So you want to join track? Already planning for next spring? If so, today I’m writing for you.
As you probably know, I joined a middle school track team this past spring and had a great experience. I’m not a track or running expert by a long shot, but today I want to give you some advice and information from someone who’s “been there, done that”. I’m also going to let you know how to train and tell you some things about running that my coaches have told me. Let’s get started!
Track Info That is Good to Know
- Sprinting vs. Distance
On my track team, there were two groups for running practice: sprinting and distance running. The two groups practiced separately . Sprinting was 100m (meters) to 400m, and distance was 800m to 1600m. Some teams have a 2 mile race included in distance, and sometimes distance runners run the 400m race. Sprinters generally practice with shorter lengths run at a fast pace. Distance runners practice with longer lengths run at a moderate pace. Sprinters are more muscular while distance runners are generally thin. Sprinters need the muscle to start up quickly, and distance runners need endurance. Personally, I like distance because the long distances build endurance- physical and mental.
2. The Variety of Events
Hurdles are included in sprinting most of the time. It’s always a fun event to run. I have a friend who ran hurdles because she said it would be a combination of speed and technique.
Relays are also a lot of fun.
- 4×4 means that 4 people run 400 meters each.
- 4×2 means that 4 people run 200 meters each
- 4×1 means that 4 people run 100 meters each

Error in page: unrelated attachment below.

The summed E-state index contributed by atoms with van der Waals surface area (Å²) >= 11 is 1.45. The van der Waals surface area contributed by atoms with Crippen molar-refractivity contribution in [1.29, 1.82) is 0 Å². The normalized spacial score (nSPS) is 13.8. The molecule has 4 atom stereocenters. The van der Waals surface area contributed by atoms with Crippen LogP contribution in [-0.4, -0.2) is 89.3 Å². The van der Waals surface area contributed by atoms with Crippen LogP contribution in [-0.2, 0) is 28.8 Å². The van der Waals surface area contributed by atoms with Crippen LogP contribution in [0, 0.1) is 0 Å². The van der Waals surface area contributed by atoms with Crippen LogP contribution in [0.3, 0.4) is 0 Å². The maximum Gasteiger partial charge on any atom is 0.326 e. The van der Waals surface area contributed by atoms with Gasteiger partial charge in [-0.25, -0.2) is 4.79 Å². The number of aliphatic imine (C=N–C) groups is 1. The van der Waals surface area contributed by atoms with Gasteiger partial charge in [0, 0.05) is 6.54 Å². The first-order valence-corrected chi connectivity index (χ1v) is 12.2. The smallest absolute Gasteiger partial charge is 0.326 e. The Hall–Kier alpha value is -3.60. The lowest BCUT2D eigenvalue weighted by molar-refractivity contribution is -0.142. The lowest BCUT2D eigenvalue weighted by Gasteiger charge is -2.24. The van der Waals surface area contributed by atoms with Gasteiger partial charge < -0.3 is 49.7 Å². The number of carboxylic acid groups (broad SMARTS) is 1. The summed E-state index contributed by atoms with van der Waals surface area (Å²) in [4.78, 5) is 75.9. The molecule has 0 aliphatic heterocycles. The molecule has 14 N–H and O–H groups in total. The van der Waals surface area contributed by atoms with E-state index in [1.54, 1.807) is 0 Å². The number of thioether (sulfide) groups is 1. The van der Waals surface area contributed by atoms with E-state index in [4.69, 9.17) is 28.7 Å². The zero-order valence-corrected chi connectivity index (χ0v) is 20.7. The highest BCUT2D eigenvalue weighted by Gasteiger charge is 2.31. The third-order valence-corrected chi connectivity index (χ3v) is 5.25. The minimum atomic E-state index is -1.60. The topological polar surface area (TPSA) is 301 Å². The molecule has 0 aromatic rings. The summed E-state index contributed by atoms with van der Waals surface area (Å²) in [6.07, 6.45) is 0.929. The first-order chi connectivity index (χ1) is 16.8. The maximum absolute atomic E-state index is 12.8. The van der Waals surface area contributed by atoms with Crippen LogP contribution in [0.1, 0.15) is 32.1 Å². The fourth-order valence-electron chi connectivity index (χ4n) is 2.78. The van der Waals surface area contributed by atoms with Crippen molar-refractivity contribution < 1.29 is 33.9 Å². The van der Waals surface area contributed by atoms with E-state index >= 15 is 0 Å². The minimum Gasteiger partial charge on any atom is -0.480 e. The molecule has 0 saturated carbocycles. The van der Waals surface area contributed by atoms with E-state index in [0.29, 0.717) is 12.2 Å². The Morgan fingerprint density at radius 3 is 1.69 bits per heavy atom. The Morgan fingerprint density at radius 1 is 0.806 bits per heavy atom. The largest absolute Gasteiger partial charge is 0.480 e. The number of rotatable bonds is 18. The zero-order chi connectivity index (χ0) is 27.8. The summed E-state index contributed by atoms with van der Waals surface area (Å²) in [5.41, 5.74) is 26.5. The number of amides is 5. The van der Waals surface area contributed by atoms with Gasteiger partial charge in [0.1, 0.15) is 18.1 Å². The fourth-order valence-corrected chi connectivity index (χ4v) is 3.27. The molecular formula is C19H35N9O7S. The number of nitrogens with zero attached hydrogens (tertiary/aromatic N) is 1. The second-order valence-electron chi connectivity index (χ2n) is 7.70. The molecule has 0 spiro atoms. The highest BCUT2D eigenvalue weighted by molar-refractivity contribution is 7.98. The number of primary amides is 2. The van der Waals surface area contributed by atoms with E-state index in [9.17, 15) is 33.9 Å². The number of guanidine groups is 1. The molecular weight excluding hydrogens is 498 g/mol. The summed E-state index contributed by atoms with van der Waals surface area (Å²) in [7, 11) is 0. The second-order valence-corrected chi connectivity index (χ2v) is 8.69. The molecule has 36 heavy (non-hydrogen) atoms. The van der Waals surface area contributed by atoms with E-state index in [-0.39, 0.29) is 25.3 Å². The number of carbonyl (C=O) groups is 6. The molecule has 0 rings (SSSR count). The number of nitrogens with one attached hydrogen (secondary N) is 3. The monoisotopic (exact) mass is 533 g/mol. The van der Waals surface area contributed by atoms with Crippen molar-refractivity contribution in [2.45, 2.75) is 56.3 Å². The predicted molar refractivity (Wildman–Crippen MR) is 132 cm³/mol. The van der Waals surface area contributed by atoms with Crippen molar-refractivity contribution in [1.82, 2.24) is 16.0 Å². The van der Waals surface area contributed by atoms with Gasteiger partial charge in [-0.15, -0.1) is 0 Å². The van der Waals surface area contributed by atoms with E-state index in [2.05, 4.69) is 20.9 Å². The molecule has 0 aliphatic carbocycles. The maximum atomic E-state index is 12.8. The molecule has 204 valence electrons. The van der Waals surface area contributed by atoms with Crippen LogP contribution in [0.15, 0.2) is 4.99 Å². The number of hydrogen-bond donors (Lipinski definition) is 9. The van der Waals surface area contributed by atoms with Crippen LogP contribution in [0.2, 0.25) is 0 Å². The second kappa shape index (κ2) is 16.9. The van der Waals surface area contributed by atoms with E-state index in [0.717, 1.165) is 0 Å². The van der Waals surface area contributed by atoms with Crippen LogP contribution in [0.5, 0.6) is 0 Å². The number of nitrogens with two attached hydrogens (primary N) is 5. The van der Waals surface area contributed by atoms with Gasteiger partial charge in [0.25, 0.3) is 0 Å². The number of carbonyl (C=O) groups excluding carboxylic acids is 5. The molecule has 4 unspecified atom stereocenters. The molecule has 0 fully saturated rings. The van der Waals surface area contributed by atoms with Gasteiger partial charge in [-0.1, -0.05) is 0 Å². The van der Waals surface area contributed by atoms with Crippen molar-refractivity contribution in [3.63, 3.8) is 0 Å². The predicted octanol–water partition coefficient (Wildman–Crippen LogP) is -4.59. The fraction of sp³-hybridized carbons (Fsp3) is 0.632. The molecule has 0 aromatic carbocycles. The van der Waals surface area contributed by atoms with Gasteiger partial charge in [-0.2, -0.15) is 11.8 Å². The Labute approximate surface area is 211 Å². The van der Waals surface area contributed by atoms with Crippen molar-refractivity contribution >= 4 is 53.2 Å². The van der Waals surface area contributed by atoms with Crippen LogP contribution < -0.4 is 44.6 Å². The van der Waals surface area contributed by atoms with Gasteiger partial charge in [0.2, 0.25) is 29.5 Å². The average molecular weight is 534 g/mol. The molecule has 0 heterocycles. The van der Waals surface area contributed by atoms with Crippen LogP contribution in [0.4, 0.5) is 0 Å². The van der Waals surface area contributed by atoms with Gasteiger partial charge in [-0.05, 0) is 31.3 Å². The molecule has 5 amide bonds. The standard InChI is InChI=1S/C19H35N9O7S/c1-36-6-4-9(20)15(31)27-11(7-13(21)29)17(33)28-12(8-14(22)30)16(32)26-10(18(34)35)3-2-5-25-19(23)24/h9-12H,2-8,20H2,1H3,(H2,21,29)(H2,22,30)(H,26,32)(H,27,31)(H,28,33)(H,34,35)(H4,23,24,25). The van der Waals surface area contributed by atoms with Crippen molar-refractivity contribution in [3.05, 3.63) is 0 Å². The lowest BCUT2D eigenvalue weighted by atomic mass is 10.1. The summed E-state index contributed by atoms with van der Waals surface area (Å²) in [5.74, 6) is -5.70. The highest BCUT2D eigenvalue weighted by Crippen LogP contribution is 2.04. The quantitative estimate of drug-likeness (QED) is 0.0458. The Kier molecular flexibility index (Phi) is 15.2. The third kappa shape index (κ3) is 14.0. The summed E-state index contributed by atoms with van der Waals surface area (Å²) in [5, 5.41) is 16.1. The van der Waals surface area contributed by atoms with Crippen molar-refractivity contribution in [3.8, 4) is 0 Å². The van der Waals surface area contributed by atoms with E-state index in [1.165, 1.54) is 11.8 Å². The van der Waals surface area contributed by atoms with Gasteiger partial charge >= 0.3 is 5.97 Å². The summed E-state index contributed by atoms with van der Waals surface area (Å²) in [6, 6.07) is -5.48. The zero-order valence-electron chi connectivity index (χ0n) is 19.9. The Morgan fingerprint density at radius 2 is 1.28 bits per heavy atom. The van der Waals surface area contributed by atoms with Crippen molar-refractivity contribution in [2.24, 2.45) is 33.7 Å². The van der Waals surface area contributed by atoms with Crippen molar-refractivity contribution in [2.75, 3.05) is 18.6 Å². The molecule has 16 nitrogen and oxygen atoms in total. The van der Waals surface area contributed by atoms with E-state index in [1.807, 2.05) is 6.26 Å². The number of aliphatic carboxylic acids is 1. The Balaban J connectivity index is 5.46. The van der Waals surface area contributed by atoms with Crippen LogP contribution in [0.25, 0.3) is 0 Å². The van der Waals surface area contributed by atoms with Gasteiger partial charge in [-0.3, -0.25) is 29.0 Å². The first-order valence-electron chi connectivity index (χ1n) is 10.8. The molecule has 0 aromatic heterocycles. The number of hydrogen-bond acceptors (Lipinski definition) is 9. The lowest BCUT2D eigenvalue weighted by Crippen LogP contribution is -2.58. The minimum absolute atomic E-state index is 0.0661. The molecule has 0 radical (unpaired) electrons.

There is also a distance medley and sprinting medley. In those, each person runs a different distance.
The running workouts break you down, but stretching really finishes it off and helps your body recover. Believe me! This is super important and will help you to not be as sore. Shin splints are NOT fun!!! 😬Just Google a stretch routine… there are lots out there. (Make sure you warm up and cool down too!)
In the winter, it is extremely easy to sit inside, and super difficult to get yourself to go to the gym or run on a treadmill in the basement. But the more you run, the more conditioned you’ll be when track season comes. Track season only lasted two months for me, so it is really helpful to already be in shape when you start. To train, just start simple and run! It doesn’t need to be fancy; just grab a friend and run a mile. If that is too easy, run more! Slowly build up the mileage and challenge yourself with something new. You can attempt to run X amount of miles without stopping or get a certain time on your mile. Just get out and run!
- Pick up your knees when running.
- Look in front of you (not up or down).
- When you are training with hills, sprint up the hill and look towards the top.
- Relax your shoulders.
- Don’t clench your fists. Instead, pretend that you are holding a fragile potato chip with your fingers.
- Move your arms (it helps you breathe!).
- Don’t let your arms cross in front of your body. Keep them pumping at your sides.
- Breathe IN through your nose and OUT through your mouth.
- Pace your breathing and running.
- Set small goals and trick your mind. Tell yourself, “I’m going to stop when I get to that bush.” Then, after getting to the bush, “I’m going to rest when I reach that curb.” …and so on.
I hope this was helpful in providing some basic information to get you started with your training for track! Are you joining a track team? Do you have any other questions? Please comment below or email me at firstname.lastname@example.org. I love hearing from you!😁
Want to read more about track and running? Check out these posts!